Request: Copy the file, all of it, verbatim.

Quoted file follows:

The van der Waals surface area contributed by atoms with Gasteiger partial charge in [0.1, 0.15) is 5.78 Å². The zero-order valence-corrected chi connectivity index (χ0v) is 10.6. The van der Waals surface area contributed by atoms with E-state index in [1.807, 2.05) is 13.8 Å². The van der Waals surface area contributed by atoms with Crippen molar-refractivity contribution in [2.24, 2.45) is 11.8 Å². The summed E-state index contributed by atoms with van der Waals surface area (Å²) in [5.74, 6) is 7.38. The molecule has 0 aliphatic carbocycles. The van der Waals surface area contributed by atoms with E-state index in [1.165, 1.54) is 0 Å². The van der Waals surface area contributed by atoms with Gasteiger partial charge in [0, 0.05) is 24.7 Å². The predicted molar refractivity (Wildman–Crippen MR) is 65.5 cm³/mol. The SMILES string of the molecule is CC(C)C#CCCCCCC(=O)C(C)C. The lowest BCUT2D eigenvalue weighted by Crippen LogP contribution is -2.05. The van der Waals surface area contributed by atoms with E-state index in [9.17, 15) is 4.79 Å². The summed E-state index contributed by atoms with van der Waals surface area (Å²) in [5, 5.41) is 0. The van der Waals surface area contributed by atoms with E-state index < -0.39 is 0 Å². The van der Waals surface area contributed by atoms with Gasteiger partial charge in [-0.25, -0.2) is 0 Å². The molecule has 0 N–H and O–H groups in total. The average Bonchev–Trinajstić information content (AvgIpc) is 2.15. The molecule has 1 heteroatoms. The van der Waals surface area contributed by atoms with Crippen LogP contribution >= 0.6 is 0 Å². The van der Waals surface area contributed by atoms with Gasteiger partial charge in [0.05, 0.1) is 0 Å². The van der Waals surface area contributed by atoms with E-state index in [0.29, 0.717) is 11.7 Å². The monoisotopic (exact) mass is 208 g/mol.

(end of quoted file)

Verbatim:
The van der Waals surface area contributed by atoms with Gasteiger partial charge in [0.1, 0.15) is 5.78 Å². The zero-order valence-corrected chi connectivity index (χ0v) is 10.6. The van der Waals surface area contributed by atoms with E-state index in [1.807, 2.05) is 13.8 Å². The van der Waals surface area contributed by atoms with Crippen molar-refractivity contribution in [2.24, 2.45) is 11.8 Å². The summed E-state index contributed by atoms with van der Waals surface area (Å²) in [5.74, 6) is 7.38. The molecule has 0 aliphatic carbocycles. The van der Waals surface area contributed by atoms with E-state index in [1.165, 1.54) is 0 Å². The van der Waals surface area contributed by atoms with Gasteiger partial charge in [0, 0.05) is 24.7 Å². The predicted molar refractivity (Wildman–Crippen MR) is 65.5 cm³/mol. The SMILES string of the molecule is CC(C)C#CCCCCCC(=O)C(C)C. The lowest BCUT2D eigenvalue weighted by Crippen LogP contribution is -2.05. The van der Waals surface area contributed by atoms with E-state index in [9.17, 15) is 4.79 Å². The summed E-state index contributed by atoms with van der Waals surface area (Å²) in [5, 5.41) is 0. The van der Waals surface area contributed by atoms with E-state index < -0.39 is 0 Å². The van der Waals surface area contributed by atoms with Gasteiger partial charge in [-0.25, -0.2) is 0 Å². The molecule has 0 N–H and O–H groups in total. The average Bonchev–Trinajstić information content (AvgIpc) is 2.15. The molecule has 1 heteroatoms. The van der Waals surface area contributed by atoms with Crippen LogP contribution >= 0.6 is 0 Å². The van der Waals surface area contributed by atoms with Gasteiger partial charge in [0.05, 0.1) is 0 Å². The van der Waals surface area contributed by atoms with E-state index in [0.29, 0.717) is 11.7 Å². The monoisotopic (exact) mass is 208 g/mol.